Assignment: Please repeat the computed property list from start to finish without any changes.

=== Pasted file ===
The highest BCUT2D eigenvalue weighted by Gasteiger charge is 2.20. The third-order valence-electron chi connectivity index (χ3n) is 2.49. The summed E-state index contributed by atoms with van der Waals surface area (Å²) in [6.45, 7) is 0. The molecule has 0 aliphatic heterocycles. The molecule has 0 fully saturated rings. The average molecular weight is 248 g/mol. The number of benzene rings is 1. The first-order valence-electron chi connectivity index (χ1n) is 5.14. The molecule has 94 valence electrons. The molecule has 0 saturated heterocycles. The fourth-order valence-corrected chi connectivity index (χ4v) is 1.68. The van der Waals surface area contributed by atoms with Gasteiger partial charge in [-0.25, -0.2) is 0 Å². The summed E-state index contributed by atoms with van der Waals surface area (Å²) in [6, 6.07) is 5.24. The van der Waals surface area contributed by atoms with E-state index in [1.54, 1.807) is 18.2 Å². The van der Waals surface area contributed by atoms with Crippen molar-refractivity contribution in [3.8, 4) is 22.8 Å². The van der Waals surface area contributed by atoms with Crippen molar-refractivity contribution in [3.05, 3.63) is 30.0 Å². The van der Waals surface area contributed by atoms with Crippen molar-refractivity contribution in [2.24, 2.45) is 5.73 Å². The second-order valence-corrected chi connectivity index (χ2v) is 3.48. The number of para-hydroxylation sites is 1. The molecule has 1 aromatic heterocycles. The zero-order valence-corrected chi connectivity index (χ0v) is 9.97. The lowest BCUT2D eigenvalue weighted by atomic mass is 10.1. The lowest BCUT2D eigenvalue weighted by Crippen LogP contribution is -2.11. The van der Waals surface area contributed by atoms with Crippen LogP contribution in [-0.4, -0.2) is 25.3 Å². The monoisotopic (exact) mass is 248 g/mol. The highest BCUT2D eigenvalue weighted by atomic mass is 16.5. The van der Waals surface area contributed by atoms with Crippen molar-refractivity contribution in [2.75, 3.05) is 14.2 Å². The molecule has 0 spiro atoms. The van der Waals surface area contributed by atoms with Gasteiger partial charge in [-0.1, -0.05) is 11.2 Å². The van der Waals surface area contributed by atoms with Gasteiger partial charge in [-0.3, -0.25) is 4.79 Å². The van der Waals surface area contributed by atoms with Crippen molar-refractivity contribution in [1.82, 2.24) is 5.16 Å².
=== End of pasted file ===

The highest BCUT2D eigenvalue weighted by Gasteiger charge is 2.20. The third-order valence-electron chi connectivity index (χ3n) is 2.49. The summed E-state index contributed by atoms with van der Waals surface area (Å²) in [6.45, 7) is 0. The molecule has 0 aliphatic heterocycles. The molecule has 0 fully saturated rings. The average molecular weight is 248 g/mol. The number of benzene rings is 1. The first-order valence-electron chi connectivity index (χ1n) is 5.14. The molecule has 94 valence electrons. The molecule has 0 saturated heterocycles. The fourth-order valence-corrected chi connectivity index (χ4v) is 1.68. The van der Waals surface area contributed by atoms with Gasteiger partial charge in [-0.25, -0.2) is 0 Å². The summed E-state index contributed by atoms with van der Waals surface area (Å²) in [6, 6.07) is 5.24. The van der Waals surface area contributed by atoms with E-state index in [1.54, 1.807) is 18.2 Å². The van der Waals surface area contributed by atoms with Crippen molar-refractivity contribution in [3.8, 4) is 22.8 Å². The van der Waals surface area contributed by atoms with Crippen molar-refractivity contribution in [3.05, 3.63) is 30.0 Å². The van der Waals surface area contributed by atoms with Crippen molar-refractivity contribution in [2.24, 2.45) is 5.73 Å². The second-order valence-corrected chi connectivity index (χ2v) is 3.48. The number of para-hydroxylation sites is 1. The molecule has 1 aromatic heterocycles. The zero-order valence-corrected chi connectivity index (χ0v) is 9.97. The lowest BCUT2D eigenvalue weighted by atomic mass is 10.1. The lowest BCUT2D eigenvalue weighted by Crippen LogP contribution is -2.11. The van der Waals surface area contributed by atoms with Crippen LogP contribution in [-0.4, -0.2) is 25.3 Å². The monoisotopic (exact) mass is 248 g/mol. The highest BCUT2D eigenvalue weighted by atomic mass is 16.5. The van der Waals surface area contributed by atoms with Crippen molar-refractivity contribution in [2.75, 3.05) is 14.2 Å². The molecule has 0 spiro atoms. The van der Waals surface area contributed by atoms with Gasteiger partial charge in [-0.1, -0.05) is 11.2 Å². The van der Waals surface area contributed by atoms with Gasteiger partial charge in [-0.3, -0.25) is 4.79 Å². The van der Waals surface area contributed by atoms with Crippen molar-refractivity contribution in [1.82, 2.24) is 5.16 Å².